Higher education faces challenges that are unlike any other industry. What path will ASU, and universities like ASU, take in a post-COVID world?

Photo: Luis Robayo/AFP via Getty Images
Sponsored by Charles Koch Foundation
  • Everywhere you turn, the idea that coronavirus has brought on a "new normal" is present and true. But for higher education, COVID-19 exposes a long list of pernicious old problems more than it presents new problems.
  • It was widely known, yet ignored, that digital instruction must be embraced. When combined with traditional, in-person teaching, it can enhance student learning outcomes at scale.
  • COVID-19 has forced institutions to understand that far too many higher education outcomes are determined by a student's family income, and in the context of COVID-19 this means that lower-income students, first-generation students and students of color will be disproportionately afflicted.
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R.P. Eddy wrote about a coming pandemic in 2017. Why didn't we listen?

In his book with Richard Clarke, "Warnings," Eddy made clear this was inevitable.

Photo by Buda Mendes/Getty Images
Coronavirus
  • In their 2017 book, "Warnings," R.P. Eddy and Richard Clarke warned about a coming pandemic.
  • "You never get credit for correctly predicting an outbreak," says science journalist Laurie Garrett in the book.
  • In this interview with Big Think, R.P. Eddy explains why people don't listen to warnings—and how to try to get them to listen.
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Creativity: The science behind the madness

Human brains evolved for creativity. We just have to learn how to access it.

Videos
  • An all-star cast of Big Thinkers—actors Rainn Wilson and Ethan Hawke; composer Anthony Brandt; neuroscientists David Eagleman, Wendy Suzuki, and Beau Lotto; and psychologist Scott Barry Kaufman—share how they define creativity and explain how our brains uniquely evolved for the phenomenon.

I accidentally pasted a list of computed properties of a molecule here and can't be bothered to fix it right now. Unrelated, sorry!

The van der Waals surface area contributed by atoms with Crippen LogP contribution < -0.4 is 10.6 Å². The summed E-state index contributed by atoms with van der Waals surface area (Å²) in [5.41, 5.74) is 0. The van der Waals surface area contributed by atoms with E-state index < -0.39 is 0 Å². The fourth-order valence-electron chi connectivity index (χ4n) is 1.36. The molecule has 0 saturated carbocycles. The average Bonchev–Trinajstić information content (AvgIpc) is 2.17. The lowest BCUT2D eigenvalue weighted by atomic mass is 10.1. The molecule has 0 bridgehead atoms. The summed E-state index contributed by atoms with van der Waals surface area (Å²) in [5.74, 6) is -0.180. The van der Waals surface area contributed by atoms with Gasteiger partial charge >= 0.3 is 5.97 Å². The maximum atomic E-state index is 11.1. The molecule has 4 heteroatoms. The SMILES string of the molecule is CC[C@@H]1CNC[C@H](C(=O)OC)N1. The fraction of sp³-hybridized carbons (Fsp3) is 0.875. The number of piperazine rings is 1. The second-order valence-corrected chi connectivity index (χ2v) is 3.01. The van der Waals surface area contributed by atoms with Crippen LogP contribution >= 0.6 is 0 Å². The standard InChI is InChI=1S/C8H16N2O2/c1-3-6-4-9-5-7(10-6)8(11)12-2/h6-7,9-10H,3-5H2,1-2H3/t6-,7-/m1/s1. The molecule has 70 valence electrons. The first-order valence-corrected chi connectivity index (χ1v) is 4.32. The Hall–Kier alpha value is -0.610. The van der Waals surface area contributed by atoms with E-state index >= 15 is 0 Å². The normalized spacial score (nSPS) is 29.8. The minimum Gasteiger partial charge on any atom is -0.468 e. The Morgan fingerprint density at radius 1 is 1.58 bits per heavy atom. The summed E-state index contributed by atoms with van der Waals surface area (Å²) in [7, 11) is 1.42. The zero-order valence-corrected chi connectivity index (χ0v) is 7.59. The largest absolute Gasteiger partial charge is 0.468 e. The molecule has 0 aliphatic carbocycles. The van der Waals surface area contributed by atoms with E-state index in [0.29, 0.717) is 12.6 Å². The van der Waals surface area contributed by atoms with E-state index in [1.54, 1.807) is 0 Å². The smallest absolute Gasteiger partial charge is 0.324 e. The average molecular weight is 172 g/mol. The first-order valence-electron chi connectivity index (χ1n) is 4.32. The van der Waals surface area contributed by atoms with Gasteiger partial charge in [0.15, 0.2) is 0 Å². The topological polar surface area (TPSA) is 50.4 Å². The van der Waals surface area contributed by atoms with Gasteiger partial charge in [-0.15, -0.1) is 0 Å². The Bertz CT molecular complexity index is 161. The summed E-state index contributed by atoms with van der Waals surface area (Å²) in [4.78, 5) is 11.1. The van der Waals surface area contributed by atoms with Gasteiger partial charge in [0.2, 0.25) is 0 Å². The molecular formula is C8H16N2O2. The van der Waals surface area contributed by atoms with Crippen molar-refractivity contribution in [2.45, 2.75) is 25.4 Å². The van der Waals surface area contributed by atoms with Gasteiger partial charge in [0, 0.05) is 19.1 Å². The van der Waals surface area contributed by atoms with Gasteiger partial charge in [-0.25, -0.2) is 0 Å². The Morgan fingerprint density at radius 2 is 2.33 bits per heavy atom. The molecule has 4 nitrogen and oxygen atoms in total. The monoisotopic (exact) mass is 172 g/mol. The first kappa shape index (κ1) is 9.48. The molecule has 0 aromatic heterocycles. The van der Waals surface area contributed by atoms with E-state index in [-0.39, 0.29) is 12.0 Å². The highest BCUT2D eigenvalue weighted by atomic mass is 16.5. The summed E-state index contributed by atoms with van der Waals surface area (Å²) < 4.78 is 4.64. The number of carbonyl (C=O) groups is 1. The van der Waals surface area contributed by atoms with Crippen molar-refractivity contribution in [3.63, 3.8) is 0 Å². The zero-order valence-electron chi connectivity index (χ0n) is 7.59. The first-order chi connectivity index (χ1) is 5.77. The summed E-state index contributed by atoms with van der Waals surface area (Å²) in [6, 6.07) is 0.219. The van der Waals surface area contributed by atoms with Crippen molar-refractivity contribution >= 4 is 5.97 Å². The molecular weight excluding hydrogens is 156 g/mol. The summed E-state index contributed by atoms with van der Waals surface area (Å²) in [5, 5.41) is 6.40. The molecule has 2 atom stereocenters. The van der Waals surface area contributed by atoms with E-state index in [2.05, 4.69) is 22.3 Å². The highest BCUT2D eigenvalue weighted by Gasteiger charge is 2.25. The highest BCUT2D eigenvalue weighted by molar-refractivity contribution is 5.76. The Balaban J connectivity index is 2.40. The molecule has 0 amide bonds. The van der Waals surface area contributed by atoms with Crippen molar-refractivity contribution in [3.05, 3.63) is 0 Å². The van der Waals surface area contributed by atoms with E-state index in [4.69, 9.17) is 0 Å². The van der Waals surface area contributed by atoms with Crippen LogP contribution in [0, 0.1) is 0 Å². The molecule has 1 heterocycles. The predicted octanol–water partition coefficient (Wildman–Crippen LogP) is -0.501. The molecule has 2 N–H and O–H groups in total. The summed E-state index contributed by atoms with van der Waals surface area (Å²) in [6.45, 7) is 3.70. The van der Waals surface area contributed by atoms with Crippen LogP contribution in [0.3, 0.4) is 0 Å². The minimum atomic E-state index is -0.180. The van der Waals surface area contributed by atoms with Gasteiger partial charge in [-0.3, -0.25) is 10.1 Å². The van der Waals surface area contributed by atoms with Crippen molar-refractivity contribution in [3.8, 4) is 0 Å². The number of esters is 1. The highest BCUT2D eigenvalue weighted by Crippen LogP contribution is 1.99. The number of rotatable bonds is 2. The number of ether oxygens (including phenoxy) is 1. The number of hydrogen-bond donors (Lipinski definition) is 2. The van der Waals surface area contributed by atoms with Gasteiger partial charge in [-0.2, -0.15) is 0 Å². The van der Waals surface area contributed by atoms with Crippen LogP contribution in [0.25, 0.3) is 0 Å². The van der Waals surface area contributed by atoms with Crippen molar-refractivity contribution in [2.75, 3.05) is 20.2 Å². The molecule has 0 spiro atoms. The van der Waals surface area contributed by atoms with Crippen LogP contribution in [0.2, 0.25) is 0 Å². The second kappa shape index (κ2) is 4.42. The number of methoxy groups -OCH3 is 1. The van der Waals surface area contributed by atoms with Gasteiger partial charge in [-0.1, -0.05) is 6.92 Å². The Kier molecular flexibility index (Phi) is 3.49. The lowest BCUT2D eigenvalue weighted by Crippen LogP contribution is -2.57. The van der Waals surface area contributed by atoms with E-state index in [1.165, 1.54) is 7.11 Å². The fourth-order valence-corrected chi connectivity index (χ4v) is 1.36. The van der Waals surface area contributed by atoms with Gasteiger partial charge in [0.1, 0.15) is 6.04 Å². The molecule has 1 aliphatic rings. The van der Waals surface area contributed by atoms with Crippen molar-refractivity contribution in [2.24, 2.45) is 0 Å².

• According to Eagleman, during evolution there was an increase in space between our brain's input and output that allows information more time to percolate. We also grew a larger prefrontal cortex which "allows us to simulate what ifs, to separate ourselves from our location in space and time and think about possibilities."
  • Scott Barry Kaufman details 3 brain networks involved in creative thinking, and Wendy Suzuki busts the famous left-brain, right-brain myth.

What if Middle-earth was in Pakistan?

Iranian Tolkien scholar finds intriguing parallels between subcontinental geography and famous map of Middle-earth.

Image: Mohammad Reza Kamali, reproduced with kind permission
Strange Maps
  • J.R.R. Tolkien hinted that his stories are set in a really ancient version of Europe.
  • But a fantasy realm can be inspired by a variety of places; and perhaps so is Tolkien's world.
  • These intriguing similarities with Asian topography show that it may be time to 'decolonise' Middle-earth.
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New study explores how to navigate 'desire discrepancies' in long term relationships

With the most common form of female sexual dysfunction impacting 1 in 10 women, this important study dives into how to keep a relationship going despite having different needs and wants in the bedroom.

NDAB Creativity / Shutterstock
Sex & Relationships
  • A new study highlights the difficulties faced by women who struggle with decreased sexual desire, and explains how to navigate desire discrepancies in long-term relationships.
  • Hypoactive sexual desire disorder is one of the most common forms of female sexual dysfunction, impacting an estimated 1 in 10 women.
  • Finding other ways to promote intimacy in your relationship is one of the keys to ensuring happiness on both sides.